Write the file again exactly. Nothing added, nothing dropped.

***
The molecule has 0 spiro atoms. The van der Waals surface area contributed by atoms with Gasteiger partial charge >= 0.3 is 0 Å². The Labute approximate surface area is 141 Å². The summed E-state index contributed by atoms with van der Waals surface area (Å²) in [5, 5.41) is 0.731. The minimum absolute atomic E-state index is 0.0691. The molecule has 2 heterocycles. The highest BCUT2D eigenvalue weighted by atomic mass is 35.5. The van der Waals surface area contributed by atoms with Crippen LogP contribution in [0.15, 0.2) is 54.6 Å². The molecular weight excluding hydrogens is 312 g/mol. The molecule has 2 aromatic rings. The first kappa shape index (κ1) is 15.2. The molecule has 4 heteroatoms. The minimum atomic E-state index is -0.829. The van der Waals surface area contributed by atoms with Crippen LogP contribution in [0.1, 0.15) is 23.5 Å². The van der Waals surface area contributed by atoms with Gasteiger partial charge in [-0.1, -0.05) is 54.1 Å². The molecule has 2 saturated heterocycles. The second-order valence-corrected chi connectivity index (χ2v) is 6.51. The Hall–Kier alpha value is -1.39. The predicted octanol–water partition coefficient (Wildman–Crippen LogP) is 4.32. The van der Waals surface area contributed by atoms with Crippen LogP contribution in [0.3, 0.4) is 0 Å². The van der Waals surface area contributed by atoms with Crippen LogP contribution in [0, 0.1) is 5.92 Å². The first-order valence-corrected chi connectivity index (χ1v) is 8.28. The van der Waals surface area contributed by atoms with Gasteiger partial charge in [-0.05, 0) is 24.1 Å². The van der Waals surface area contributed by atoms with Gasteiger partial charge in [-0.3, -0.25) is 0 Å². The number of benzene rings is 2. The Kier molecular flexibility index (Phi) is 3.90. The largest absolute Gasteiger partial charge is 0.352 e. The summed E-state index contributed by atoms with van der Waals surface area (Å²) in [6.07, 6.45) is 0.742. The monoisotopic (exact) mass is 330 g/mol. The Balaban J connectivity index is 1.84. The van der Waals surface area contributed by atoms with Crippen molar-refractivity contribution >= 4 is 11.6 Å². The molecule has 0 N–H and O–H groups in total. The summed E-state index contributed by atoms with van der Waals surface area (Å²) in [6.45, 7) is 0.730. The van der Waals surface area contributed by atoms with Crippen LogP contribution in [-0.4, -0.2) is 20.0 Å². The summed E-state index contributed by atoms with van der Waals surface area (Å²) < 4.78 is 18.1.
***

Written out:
The molecule has 0 spiro atoms. The van der Waals surface area contributed by atoms with Gasteiger partial charge >= 0.3 is 0 Å². The Labute approximate surface area is 141 Å². The summed E-state index contributed by atoms with van der Waals surface area (Å²) in [5, 5.41) is 0.731. The minimum absolute atomic E-state index is 0.0691. The molecule has 2 heterocycles. The highest BCUT2D eigenvalue weighted by atomic mass is 35.5. The van der Waals surface area contributed by atoms with Crippen LogP contribution in [0.15, 0.2) is 54.6 Å². The molecular weight excluding hydrogens is 312 g/mol. The molecule has 2 aromatic rings. The first kappa shape index (κ1) is 15.2. The molecule has 4 heteroatoms. The minimum atomic E-state index is -0.829. The van der Waals surface area contributed by atoms with Crippen LogP contribution in [0.1, 0.15) is 23.5 Å². The van der Waals surface area contributed by atoms with Gasteiger partial charge in [-0.1, -0.05) is 54.1 Å². The molecule has 2 saturated heterocycles. The second-order valence-corrected chi connectivity index (χ2v) is 6.51. The Hall–Kier alpha value is -1.39. The predicted octanol–water partition coefficient (Wildman–Crippen LogP) is 4.32. The van der Waals surface area contributed by atoms with Crippen LogP contribution in [0.3, 0.4) is 0 Å². The van der Waals surface area contributed by atoms with Crippen LogP contribution in [0, 0.1) is 5.92 Å². The first-order valence-corrected chi connectivity index (χ1v) is 8.28. The van der Waals surface area contributed by atoms with Gasteiger partial charge in [-0.05, 0) is 24.1 Å². The van der Waals surface area contributed by atoms with Gasteiger partial charge in [-0.3, -0.25) is 0 Å². The number of benzene rings is 2. The Kier molecular flexibility index (Phi) is 3.90. The largest absolute Gasteiger partial charge is 0.352 e. The summed E-state index contributed by atoms with van der Waals surface area (Å²) in [6.07, 6.45) is 0.742. The monoisotopic (exact) mass is 330 g/mol. The Balaban J connectivity index is 1.84. The van der Waals surface area contributed by atoms with Crippen molar-refractivity contribution >= 4 is 11.6 Å². The molecule has 0 N–H and O–H groups in total. The summed E-state index contributed by atoms with van der Waals surface area (Å²) in [6.45, 7) is 0.730. The van der Waals surface area contributed by atoms with Crippen LogP contribution in [-0.4, -0.2) is 20.0 Å². The summed E-state index contributed by atoms with van der Waals surface area (Å²) < 4.78 is 18.1.